Black Saddlebags dragonflies (males, in flight)

The following photographs show two Black Saddlebags dragonflies (Tramea lacerata) spotted in flight over the central wetland area at Huntley Meadows Park on 25 July 2014.

Both individuals are males, as indicated by the hamules that are visible below the second segment of their abdomen. Remember that all dragonflies and damselflies have a 10-segmented abdomen, numbered from front to back. Digital Dragonflies features a side view of a male Black Saddlebags in which the hamules are shown clearly.

Black Saddlebags dragonfly (male, in flight)

Black Saddlebags is one of at least five major species of dragonflies known to be migratory in North America. See interactive three-dimensional (3-D) virtual imagery of the five migratory dragonflies, including Black Saddlebags, provided by the Migratory Dragonfly Partnership.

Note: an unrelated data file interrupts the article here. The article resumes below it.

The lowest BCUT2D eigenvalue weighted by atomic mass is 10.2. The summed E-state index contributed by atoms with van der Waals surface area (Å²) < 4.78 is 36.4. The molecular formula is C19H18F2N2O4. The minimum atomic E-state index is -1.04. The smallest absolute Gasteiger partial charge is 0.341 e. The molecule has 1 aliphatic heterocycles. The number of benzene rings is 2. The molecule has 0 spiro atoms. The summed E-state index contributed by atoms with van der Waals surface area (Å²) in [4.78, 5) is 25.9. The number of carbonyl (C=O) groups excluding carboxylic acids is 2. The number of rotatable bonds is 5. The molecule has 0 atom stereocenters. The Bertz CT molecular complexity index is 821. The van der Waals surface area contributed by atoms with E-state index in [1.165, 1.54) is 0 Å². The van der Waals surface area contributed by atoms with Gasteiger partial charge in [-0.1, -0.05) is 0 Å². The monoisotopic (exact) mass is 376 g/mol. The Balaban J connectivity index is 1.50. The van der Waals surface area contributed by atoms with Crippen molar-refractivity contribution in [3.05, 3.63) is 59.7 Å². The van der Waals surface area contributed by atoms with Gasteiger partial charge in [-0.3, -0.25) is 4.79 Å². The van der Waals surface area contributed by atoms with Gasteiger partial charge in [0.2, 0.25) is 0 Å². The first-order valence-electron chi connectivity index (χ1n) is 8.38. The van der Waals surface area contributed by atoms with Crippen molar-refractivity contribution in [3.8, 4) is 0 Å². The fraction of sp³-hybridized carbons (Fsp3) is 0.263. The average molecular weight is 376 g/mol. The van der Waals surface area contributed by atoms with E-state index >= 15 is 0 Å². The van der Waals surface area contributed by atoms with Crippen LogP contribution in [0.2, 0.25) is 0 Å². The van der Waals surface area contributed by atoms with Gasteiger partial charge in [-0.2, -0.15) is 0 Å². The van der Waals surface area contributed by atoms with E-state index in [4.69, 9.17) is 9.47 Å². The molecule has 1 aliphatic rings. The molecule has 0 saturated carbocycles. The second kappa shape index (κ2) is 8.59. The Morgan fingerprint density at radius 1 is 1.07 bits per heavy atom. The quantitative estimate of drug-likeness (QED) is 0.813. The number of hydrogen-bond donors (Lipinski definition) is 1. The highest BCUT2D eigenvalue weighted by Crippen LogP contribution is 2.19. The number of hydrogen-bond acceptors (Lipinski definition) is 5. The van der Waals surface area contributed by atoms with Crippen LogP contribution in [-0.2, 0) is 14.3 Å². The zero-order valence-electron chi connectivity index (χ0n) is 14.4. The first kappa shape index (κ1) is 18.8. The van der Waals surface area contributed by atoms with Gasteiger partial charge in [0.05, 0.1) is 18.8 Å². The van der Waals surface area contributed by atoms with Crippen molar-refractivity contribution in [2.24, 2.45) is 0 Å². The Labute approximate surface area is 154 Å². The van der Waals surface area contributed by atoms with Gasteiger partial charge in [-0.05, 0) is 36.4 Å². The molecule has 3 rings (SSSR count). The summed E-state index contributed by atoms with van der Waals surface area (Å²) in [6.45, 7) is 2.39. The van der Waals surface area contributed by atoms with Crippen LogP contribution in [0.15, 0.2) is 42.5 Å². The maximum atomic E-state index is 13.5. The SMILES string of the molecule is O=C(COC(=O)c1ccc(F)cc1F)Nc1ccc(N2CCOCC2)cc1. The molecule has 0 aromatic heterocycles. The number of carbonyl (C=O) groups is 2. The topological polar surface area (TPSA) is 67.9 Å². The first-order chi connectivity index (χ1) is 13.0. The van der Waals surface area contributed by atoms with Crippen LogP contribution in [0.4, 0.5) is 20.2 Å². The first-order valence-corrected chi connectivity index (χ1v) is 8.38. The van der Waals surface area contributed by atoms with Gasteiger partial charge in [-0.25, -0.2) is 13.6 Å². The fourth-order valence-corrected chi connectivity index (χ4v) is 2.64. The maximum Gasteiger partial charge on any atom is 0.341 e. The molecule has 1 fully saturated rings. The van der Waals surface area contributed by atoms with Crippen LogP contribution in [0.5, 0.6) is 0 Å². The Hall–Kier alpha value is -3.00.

Black Saddlebags dragonfly (male, in flight)

Related Resources: Digital Dragonflies, presenting high-resolution digital scans of living dragonflies.

  • Genus Tramea | Tramea lacerata | Black Saddlebags | male | top view
  • Genus Tramea | Tramea lacerata | Black Saddlebags | male | side view
  • Genus Tramea | Tramea lacerata | Black Saddlebags | female | top view
  • Genus Tramea | Tramea lacerata | Black Saddlebags | female | side view

Copyright © 2014 Walter Sanford. All rights reserved.

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One Response to “Black Saddlebags dragonflies (males, in flight)”

  1. Saddlebags in the air | Mike Powell Says:

    […] water) and some of them even migrate. I was alerted to their presence at my local marsh by a recent posting by a local dragonfly expert and fellow photographer Walter Sanford, so yesterday I kept one eye to […]

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